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How quotas are filled in Yankeedom.

Brigadier-General G. W. Hinks, of the United States army, in command of recruiting rendezvous, Hart's island, near New York, has recently addressed an interesting letter to the Adjutant-General respecting the recruiting and bounty system. His statements will seem incredible only to those who have not had opportunities of knowing how the Yankee recruiting business has been carried on. The swindle on the Government and people have been unprecedented. General Hinks says:

‘ "Felony is compounded and crime condemned by magistrates, that criminals may be sent into the army to stain its fair fame, imperil its success and dishonor its faithful soldiers, or desert its banners to join the enemy, enlist again in some other locality, consummating a double fraud — all to fill the quotas.

"Drunkards, useless for any purposes of life, are suborned to defraud the Government and country by enlisting as soldiers — to fill the quotas.

"Imbeciles and lunatics are cajoled to enlist, and defrauded of their bounty by designing knaves, but no one appears to object — for it fills the quotas.

"Rebel spies, refugees, and fugitives from justice, are assisted to enlist in our armies, from which they pass, with well-filled pockets, directly into the Confederacy — but it fills the quotas.

"Men cooped up, drugged, or stupefied with intoxicating liquors, and coerced to enlist under assumed names, which, oftentimes, they themselves are unable to remember; and no one detects the fraud until they become sobered at the general rendezvous, because every one is entirely engrossed — in filling the quotas.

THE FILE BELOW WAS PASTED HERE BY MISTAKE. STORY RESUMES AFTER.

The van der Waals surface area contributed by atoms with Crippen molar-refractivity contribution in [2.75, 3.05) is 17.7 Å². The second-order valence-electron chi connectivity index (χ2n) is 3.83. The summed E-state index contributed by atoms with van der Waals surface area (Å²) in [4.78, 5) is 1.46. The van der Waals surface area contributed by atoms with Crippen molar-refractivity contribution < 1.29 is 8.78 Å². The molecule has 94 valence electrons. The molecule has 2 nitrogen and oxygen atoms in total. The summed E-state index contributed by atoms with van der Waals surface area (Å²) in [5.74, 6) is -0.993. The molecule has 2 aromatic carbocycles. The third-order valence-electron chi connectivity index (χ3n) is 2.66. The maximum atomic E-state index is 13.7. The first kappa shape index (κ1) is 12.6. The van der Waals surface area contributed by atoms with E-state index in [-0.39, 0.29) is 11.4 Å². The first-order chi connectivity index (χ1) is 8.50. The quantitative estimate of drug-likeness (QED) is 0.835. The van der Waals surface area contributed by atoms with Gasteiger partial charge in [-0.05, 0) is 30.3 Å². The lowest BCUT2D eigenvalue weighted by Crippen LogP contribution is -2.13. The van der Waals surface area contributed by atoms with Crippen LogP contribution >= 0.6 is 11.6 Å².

"Soldiers from our armies are assisted, if not persuaded, to desert, and are concealed until they can be conducted to some remote locality to enlist again, by the extensive combination of runners and brokers, whose connections ramify the whole country to such an extent that a regular system is created of depleting our armies — to fill the quotas.

"Boys, whose immaturity, and old men whose senility, unfit them for the duties of a soldier; cripples and invalids, unable to perform the slightest degree of manual labor, are openly persuaded, or deceived into enlisting, by representing to them that they can be credited on a sub district, get the local bounty, and will be rejected when they arrive at the general rendezvous; and in many cases the town or county agent, broker, runner, and recruit, combine in the employment of every artifice to conceal the defects and incapacity of the recruit before enlistment; and after the credit has been obtained and the bounty divided, assist him to magnify his disabilities and wrongs, that he may be discharged, and they permitted to use him again — to fill the quotas.

"At this post alone, during the quarter ending December 31, 1864, forty-five recruits were discharged upon examination by a "board of inspectors" for utter worthlessness, to wit: seventeen for immaturity, three for old age, seven for chronic diseases, two for deformities, three for hernia, eight for epilepsy, three for asthma, and two for insanity. A large number of others were, for similar causes, evidently unfit for the duties of a soldier in active service, but were retained and sent to their regiments, because it was probable they might be of some service to the Government in some capacity, and to prevent their again enlisting to fill some quota.

"From long and varied experience with the class of recruits obtained under the present system, and from close personal observation at recruiting offices, mustering offices and general rendezvous and in the field, of the operations of the system during the last eighteen months, I am convinced that fully three-fourths of all the enormous contributions of States, counties and towns, for local bounties, etc., goes directly into the hands of the agent, broker, middle-man, runner, or deserter, and not more than one-fourth is ever received by soldiers who render bona fide service in the armies of the nation; and from practical tests in the localities where I have had experience, it is evident that scarcely more than fifty per cent of the number of recruits credited to districts become effective soldiers in the army."

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G. W. Hinks (2)
Hart (1)
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December 31st, 1864 AD (1)
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